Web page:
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Good Morning Doctor! - Chapter 14

My First Consultation

Portrait of Dr. Rohlf, circa 1910

In April of 1891, about a month after I arrived in Hampton, I made my first consultation visit. And that call harked back to the little vial of diphtheria antitoxin held by Dr. Middleton in the lecture room. I had seen to it that I got some of the precious stuff, and although my supply was limited I had told my colleagues that I would be glad to let them have some of it if they wanted it. So one afternoon a physician called and asked me to come to his little town bringing some of the antitoxin with me.

Because of good train connections, I was able to leave in a few minutes. Arriving at my destination, I happened to be the only passenger to get off. An old gentleman was standing on the depot platform. As I alighted he eyed me suspiciously, his brow wrinkled. He watched the train steps but nobody else got off. Perplexity creased his brow deeper; he stared at me and finally came toward me.

"You aren't Dr. Rohlf of Hampton, are you?" he asked, his voice suggesting that he'd just about as soon believe I was Queen Victoria. I answered that I was Dr. Rohlf.

With a gesture of despair the old gentleman exclaimed, "Oh, mein Gott!"

Chagrined to no end, I realized that probably my youth was my drawback.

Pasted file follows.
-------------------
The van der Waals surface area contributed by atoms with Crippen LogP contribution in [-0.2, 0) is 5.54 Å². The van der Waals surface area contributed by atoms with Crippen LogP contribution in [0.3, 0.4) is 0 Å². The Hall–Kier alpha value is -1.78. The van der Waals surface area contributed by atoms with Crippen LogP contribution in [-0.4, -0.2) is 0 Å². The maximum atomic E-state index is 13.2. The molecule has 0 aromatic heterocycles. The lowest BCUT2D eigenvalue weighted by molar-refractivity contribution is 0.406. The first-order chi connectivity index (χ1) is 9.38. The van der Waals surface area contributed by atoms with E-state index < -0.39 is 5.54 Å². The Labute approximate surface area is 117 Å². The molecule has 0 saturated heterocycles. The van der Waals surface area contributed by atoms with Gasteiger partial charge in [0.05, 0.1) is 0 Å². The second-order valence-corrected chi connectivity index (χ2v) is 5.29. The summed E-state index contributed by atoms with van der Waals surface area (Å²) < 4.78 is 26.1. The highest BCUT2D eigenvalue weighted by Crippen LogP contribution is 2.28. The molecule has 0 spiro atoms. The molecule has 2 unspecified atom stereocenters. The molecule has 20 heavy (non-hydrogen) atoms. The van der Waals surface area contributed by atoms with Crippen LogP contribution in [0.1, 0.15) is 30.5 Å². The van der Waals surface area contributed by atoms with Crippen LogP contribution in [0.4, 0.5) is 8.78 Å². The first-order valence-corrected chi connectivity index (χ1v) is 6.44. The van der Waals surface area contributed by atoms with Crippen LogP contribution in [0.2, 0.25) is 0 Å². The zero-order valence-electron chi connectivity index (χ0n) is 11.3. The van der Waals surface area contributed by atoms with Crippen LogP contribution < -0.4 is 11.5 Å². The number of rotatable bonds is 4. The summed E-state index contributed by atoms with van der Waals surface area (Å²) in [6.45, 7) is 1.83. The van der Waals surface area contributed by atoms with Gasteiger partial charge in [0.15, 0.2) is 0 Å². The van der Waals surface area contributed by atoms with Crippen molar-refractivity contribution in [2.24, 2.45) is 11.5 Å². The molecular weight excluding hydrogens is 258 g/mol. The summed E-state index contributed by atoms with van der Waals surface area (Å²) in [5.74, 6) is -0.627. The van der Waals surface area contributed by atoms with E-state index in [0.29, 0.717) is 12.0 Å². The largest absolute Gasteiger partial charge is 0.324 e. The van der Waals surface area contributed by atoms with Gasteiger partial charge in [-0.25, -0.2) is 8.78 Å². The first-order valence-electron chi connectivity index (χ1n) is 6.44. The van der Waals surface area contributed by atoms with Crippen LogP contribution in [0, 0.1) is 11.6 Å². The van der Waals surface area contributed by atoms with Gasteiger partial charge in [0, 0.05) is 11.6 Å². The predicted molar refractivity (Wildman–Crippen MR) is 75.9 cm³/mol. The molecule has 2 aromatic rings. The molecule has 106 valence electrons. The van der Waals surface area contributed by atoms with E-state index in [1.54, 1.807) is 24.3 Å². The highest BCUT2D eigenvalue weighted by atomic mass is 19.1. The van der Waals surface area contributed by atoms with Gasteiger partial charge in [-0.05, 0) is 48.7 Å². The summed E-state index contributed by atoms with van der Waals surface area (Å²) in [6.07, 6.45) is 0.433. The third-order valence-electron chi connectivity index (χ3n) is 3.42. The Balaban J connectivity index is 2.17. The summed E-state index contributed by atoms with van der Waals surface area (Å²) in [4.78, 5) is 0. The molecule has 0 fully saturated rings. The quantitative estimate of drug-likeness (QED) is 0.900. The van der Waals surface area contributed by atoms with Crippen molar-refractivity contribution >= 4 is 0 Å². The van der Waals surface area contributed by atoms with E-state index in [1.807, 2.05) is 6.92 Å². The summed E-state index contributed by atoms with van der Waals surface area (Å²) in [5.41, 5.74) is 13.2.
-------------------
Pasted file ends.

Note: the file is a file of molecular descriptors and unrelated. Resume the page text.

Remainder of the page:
"You were looking for an older man," I suggested.

"I sure was!" he answered with vehemence.

"I know I'm young," I admitted, "but if you'll just give me time, I will get over it." That seemed to strike his fancy so that he relaxed in a grin and asked if I had the diphtheria medicine. I told him I had and he, explaining he was the sick children's grandfather, showed me to their house.

Trembling with fear, for this was the first time I or any other doctor had used the antitoxin in that county, I administered the shots to the two children.

The next morning I dreaded hearing from that family. But when the word came it was good news. The doctor told me that the children were fine and that if I had any more antitoxin he would like to have me come to treat another case.

To make a long story short, we had forty-two cases during the epidemic in that community, and all of them recovered. I might add that the grandfather, although suffering from shock, also recovered and quite forgave me for being young.

Photograph of William A. Rohlf, circa 1891, from the Rathe Family Archive

  Version: World Wide Web Edition Copyright 1995 by Richard Rathe
  Created: October 1, 1995   Modified: July 5, 1999

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